In the past few years, particular attention has been given to the protection of forced migrants (asylum seekers, refugees and displaced persons) and on developing proposals, at European level too, to combat xenophobia and populism and protect fundamental human rights. In this vein, ASGI has supported and won many disputes both in Italian and EU courts (the European Court of Human Rights and the European Court of Justice) on crucial issues related to foreigners’ rights, such as discrimination, forced expulsion, arbitrary detention, and the right to asylum.
ASGI is based on voluntary work and is a totally independent organisation, using legal tools to cooperate, interact and – where necessary – come into conflict with any type of government and institution whenever the rights of people migrating, settling or transiting through Italy are at stake. ASGI, which now has a growing number of female and foreign members, has become a point of reference for associations, public and private bodies, students, lawyers, social workers and anyone with the desire and need to remain up-to-date and discuss immigration issues.
All this makes ASGI a paragon and an example at European level of how the principles and practices of democracy can constitute an essential safeguard for positive relations among peoples.
Today, in Italy as in the rest of Europe, the debate on migration has become a daily battlefield, all too often founded on a lack of understanding and a chronic inability to see matters through a broader perspective. It seems that little has changed in the 20 years since Alexander Langer criticised EU member states for their inability to develop a common policy on migration, to establish a valid partnership with migrant countries of origin, to manage migration flow intelligently and offer effective forms of reception and integration that respect fundamental human rights. In fact, Europe’s general predicament and powerlessness seem to have worsened.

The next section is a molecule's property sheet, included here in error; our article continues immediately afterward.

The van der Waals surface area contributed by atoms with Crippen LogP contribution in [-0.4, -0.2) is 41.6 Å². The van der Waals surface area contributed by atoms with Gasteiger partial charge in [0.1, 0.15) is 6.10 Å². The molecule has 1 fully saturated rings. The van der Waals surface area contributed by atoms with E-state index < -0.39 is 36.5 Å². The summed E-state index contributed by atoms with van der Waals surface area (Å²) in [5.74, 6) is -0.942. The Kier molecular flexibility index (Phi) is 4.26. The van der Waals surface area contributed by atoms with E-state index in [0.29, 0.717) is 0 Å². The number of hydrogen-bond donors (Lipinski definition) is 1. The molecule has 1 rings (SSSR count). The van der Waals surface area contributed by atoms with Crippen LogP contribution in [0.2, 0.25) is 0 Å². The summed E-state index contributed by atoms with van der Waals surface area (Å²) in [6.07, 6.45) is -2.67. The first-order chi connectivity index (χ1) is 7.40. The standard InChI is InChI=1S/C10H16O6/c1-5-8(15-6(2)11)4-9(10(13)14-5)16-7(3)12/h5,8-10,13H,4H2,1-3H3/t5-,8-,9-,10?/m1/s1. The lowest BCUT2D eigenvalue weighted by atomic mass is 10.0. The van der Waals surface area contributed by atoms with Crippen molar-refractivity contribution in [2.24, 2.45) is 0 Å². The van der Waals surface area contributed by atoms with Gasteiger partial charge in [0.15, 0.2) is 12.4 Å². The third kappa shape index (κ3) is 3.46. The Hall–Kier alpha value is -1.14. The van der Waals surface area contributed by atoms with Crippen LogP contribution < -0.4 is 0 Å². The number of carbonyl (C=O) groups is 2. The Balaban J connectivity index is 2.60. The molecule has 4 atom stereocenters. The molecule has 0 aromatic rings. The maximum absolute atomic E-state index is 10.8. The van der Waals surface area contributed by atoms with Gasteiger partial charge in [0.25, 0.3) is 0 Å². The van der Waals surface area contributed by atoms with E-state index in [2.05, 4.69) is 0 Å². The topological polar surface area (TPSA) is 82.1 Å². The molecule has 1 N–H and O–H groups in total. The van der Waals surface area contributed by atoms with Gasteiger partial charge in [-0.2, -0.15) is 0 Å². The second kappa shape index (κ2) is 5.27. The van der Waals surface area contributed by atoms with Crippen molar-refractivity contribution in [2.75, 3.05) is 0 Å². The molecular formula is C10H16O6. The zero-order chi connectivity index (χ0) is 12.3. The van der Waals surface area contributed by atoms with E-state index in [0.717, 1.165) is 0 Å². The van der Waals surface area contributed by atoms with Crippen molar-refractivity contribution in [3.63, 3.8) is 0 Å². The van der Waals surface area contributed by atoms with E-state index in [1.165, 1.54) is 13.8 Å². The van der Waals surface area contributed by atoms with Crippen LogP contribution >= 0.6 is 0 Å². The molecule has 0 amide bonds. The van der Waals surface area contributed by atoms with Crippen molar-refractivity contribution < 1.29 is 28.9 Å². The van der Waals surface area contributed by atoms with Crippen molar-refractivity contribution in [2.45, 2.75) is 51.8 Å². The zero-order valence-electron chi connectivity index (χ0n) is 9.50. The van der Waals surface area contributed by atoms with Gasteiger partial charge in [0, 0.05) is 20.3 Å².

Faced with such a situation, the decision to award the 2017 Langer Prize to Angaliá and ASGI seeks to go against the grain, to show what could be the right path to follow. In their respective histories and concrete goals, the two organisations undoubtedly appear very different to one another. And yet at the same time, they just as clearly complement each other. They both show how it is possible to bring together aspects that are as diverse as they are essential: helping those in need, respecting fundamental rights, grass-roots volunteering, maintaining independence from self-interested pressures, controlling institutions and encouraging them to act in compliance with democracy, refusing to limit migrants to being “refugees” or “victims” and instead ensuring they have the same rights as anyone else.
The 10,000 EUR Prize money has been offered by the Fondazione Cassa di Risparmio, Bolzano.
The Langer Foundation Committee comprises:
Fabio Levi (president), Bettina Foa (coordinator), Maria Bacchi (rapporteur), Anna Bravo, Anna Maria Gentili, Andrea Lollini, Cristoph Baker, Francesco Palermo, Gianni Tamino, Grazia Barbiero, Karin Abram, Massimo Luciani, Mao Valpiana, Margit Pieber, Marianella Sclavi, Marijana Grandits, Paolo Bergamaschi, Pinuccia Montanari, Roberto De Bernardis.
Fondazione Alexander Langer Stiftung, Onlus
39100 BZ – Via Bottai 5 Bindergasse
Phone / Fax: +39 0471 977691
firstname.lastname@example.org – www.alexanderlanger.org